CSC 33963 / THEO 33963 (EL)
Social Concern Seminar: Church Social Action
Kyle Lantz
Credit Hours: 1
This course centers around a 48-hour immersion (colloquially known as the Urban Plunge) in an urban setting during the winter break (prior to return to campus). The course includes a preparation workshop in the fall semester, readings, two reflection papers, and follow-up educational meetings.
 
CSC 33967 / THEO 33967 / ILS 33967 (CBL/EL)
Social Concern Seminar: Migrant Experience
Melissa Marley Bonnichsen
Credit Hours: 1

The Urban Plunge is a one-credit, experiential-learning course designed to give students a brief but important opportunity to engage with communities experiencing poverty in U.S. cities. With sites in most major cities, students will spend two to four days in a city close to their hometown, with the chance to spend time with people and organizations who face the challenges of poverty. Leading up to and during this immersion, students will examine the root causes of poverty in urban areas focusing on dimensions such as opportunity, race, mental health, faith-based efforts, gender, housing, criminal justice system, and employment. Class meets 4 times in Fall and two times in the spring, please see CSC website for further details on dates. Apply online via the Center for Social Concerns website: http://socialconcerns.nd.edu/social-concerns-seminars. Please note, this course has extra required meeting times and/or events outside of the displayed meeting schedule.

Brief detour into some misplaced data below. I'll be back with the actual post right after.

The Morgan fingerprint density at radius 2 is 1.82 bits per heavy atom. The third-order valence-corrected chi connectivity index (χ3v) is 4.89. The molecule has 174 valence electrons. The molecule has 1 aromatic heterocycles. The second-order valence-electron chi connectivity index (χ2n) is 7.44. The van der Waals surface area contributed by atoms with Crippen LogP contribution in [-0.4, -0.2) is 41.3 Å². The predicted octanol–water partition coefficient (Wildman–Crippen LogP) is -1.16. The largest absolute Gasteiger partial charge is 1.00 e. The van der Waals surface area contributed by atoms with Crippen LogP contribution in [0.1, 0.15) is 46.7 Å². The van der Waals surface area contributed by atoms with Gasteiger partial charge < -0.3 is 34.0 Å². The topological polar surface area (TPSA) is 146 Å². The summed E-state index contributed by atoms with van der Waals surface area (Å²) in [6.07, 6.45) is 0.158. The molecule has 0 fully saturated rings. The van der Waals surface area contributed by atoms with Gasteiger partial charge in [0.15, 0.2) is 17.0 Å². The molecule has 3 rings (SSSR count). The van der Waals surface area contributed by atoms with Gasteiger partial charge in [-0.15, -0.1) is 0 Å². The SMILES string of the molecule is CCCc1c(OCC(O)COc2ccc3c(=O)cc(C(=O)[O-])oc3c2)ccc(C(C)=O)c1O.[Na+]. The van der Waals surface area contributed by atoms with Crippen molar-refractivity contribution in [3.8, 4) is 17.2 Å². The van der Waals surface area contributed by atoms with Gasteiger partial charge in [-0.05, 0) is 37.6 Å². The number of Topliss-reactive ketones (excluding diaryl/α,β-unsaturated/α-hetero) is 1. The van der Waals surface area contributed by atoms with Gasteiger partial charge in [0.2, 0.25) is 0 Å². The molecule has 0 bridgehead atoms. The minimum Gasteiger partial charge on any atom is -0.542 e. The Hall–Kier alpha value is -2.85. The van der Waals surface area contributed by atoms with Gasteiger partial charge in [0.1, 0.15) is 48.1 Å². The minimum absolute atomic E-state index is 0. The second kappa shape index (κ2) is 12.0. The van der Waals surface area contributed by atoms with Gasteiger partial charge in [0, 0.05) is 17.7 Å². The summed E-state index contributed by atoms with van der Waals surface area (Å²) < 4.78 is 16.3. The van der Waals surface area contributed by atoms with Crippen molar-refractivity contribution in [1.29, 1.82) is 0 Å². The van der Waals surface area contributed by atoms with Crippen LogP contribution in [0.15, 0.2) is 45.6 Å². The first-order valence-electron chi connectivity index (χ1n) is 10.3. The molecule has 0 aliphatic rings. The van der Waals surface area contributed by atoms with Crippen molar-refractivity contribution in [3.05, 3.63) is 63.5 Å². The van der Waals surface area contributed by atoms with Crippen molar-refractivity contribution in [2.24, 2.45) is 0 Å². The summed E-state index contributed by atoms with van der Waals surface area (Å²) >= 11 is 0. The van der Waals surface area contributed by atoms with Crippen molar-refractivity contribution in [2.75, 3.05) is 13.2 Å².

CSC 33968 / THEO 33968 / PSY 23852 (CBL/EL)
Social Concerns Seminar: L'Arche Community
Kyle Lantz, Robert Kiley
Credit Hours: 1
The L'Arche Seminar introduces students to the philosophy of Jean Vanier and to the model of service that his writings inspired. The class sessions leading up to the immersion will cover topics such as: Catholic Social Tradition and a framework for Solidarity; Spirituality lived in Community; Policy, Advocacy, and Discrimination; Vanier on Becoming Human. This is an invitation to think deeply about and observe directly a community (of people with and without disabilities) living together in the spirit of the beatitudes. Students will also witness how living in a L'Arche community has influenced the lives of the core members, assistants, and others. Students will likely have some opportunity to communicate with other organizations about their advocacy and policy work that relates to people with disabilities.
 
CSC 33970 / THEO 33970 / CST 33970 (CBL/EL)
Global Issues
Rachel Tomas Morgan
Credit Hours: 1